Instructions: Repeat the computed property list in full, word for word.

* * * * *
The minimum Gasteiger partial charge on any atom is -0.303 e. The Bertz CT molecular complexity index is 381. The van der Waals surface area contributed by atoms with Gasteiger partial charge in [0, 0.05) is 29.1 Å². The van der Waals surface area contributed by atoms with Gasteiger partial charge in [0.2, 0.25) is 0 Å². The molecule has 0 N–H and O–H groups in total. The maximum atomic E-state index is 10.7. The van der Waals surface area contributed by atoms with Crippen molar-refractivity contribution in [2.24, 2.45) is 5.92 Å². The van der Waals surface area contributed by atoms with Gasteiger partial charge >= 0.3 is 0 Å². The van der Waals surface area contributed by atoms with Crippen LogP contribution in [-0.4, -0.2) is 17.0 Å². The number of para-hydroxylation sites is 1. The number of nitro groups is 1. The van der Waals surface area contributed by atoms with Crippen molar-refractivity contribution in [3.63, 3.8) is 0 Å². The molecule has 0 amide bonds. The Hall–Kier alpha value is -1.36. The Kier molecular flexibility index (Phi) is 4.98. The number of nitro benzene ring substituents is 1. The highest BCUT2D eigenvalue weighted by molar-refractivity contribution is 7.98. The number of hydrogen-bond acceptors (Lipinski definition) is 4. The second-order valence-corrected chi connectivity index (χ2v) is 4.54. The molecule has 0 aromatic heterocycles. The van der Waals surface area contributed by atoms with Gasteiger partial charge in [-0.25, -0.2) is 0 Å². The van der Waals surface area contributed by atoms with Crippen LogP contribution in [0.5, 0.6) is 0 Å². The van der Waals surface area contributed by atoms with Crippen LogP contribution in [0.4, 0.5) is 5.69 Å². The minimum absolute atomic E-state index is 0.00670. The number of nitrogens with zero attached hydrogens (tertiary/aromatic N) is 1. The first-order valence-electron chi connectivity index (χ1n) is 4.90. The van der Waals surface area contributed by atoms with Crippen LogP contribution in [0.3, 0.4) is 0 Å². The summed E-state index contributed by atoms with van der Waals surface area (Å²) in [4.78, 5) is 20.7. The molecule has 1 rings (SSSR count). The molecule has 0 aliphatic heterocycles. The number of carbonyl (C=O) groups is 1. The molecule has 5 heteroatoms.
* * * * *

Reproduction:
The minimum Gasteiger partial charge on any atom is -0.303 e. The Bertz CT molecular complexity index is 381. The van der Waals surface area contributed by atoms with Gasteiger partial charge in [0, 0.05) is 29.1 Å². The van der Waals surface area contributed by atoms with Gasteiger partial charge in [0.2, 0.25) is 0 Å². The molecule has 0 N–H and O–H groups in total. The maximum atomic E-state index is 10.7. The van der Waals surface area contributed by atoms with Crippen molar-refractivity contribution in [2.24, 2.45) is 5.92 Å². The van der Waals surface area contributed by atoms with Gasteiger partial charge >= 0.3 is 0 Å². The van der Waals surface area contributed by atoms with Crippen LogP contribution in [-0.4, -0.2) is 17.0 Å². The number of para-hydroxylation sites is 1. The number of nitro groups is 1. The van der Waals surface area contributed by atoms with Crippen molar-refractivity contribution in [3.63, 3.8) is 0 Å². The molecule has 0 amide bonds. The Hall–Kier alpha value is -1.36. The Kier molecular flexibility index (Phi) is 4.98. The number of nitro benzene ring substituents is 1. The highest BCUT2D eigenvalue weighted by molar-refractivity contribution is 7.98. The number of hydrogen-bond acceptors (Lipinski definition) is 4. The second-order valence-corrected chi connectivity index (χ2v) is 4.54. The molecule has 0 aromatic heterocycles. The van der Waals surface area contributed by atoms with Gasteiger partial charge in [-0.25, -0.2) is 0 Å². The van der Waals surface area contributed by atoms with Crippen LogP contribution in [0.5, 0.6) is 0 Å². The van der Waals surface area contributed by atoms with Crippen LogP contribution in [0.4, 0.5) is 5.69 Å². The minimum absolute atomic E-state index is 0.00670. The number of nitrogens with zero attached hydrogens (tertiary/aromatic N) is 1. The first-order valence-electron chi connectivity index (χ1n) is 4.90. The van der Waals surface area contributed by atoms with Crippen LogP contribution in [0.3, 0.4) is 0 Å². The summed E-state index contributed by atoms with van der Waals surface area (Å²) in [4.78, 5) is 20.7. The molecule has 1 rings (SSSR count). The molecule has 0 aliphatic heterocycles. The number of carbonyl (C=O) groups is 1. The molecule has 5 heteroatoms.